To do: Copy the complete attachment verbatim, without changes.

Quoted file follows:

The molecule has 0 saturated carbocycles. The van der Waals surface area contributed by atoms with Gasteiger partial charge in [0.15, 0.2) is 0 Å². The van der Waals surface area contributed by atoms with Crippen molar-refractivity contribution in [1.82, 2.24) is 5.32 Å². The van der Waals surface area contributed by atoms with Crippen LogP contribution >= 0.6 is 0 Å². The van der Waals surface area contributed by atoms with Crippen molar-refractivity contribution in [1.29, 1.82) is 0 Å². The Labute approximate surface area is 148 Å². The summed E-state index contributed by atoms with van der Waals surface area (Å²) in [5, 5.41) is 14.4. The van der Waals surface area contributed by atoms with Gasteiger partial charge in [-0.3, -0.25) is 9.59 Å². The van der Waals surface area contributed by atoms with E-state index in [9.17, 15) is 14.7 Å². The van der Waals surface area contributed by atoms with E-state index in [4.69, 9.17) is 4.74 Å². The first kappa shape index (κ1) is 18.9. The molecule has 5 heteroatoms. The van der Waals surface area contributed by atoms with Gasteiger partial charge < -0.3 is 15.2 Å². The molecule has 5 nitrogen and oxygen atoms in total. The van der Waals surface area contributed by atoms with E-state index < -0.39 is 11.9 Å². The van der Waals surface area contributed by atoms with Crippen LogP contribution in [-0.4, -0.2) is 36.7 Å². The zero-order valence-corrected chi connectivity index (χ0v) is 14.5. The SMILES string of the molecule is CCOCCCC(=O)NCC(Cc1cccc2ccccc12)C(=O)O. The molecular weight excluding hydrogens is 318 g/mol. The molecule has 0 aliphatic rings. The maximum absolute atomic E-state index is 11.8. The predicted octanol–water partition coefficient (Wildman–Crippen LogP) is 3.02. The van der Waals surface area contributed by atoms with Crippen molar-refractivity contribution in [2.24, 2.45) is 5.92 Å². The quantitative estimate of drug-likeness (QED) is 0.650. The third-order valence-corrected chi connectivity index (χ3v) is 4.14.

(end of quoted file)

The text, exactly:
The molecule has 0 saturated carbocycles. The van der Waals surface area contributed by atoms with Gasteiger partial charge in [0.15, 0.2) is 0 Å². The van der Waals surface area contributed by atoms with Crippen molar-refractivity contribution in [1.82, 2.24) is 5.32 Å². The van der Waals surface area contributed by atoms with Crippen LogP contribution >= 0.6 is 0 Å². The van der Waals surface area contributed by atoms with Crippen molar-refractivity contribution in [1.29, 1.82) is 0 Å². The Labute approximate surface area is 148 Å². The summed E-state index contributed by atoms with van der Waals surface area (Å²) in [5, 5.41) is 14.4. The van der Waals surface area contributed by atoms with Gasteiger partial charge in [-0.3, -0.25) is 9.59 Å². The van der Waals surface area contributed by atoms with E-state index in [9.17, 15) is 14.7 Å². The van der Waals surface area contributed by atoms with E-state index in [4.69, 9.17) is 4.74 Å². The first kappa shape index (κ1) is 18.9. The molecule has 5 heteroatoms. The van der Waals surface area contributed by atoms with Gasteiger partial charge < -0.3 is 15.2 Å². The molecule has 5 nitrogen and oxygen atoms in total. The van der Waals surface area contributed by atoms with E-state index < -0.39 is 11.9 Å². The van der Waals surface area contributed by atoms with Crippen LogP contribution in [-0.4, -0.2) is 36.7 Å². The zero-order valence-corrected chi connectivity index (χ0v) is 14.5. The SMILES string of the molecule is CCOCCCC(=O)NCC(Cc1cccc2ccccc12)C(=O)O. The molecular weight excluding hydrogens is 318 g/mol. The molecule has 0 aliphatic rings. The maximum absolute atomic E-state index is 11.8. The predicted octanol–water partition coefficient (Wildman–Crippen LogP) is 3.02. The van der Waals surface area contributed by atoms with Crippen molar-refractivity contribution in [2.24, 2.45) is 5.92 Å². The quantitative estimate of drug-likeness (QED) is 0.650. The third-order valence-corrected chi connectivity index (χ3v) is 4.14.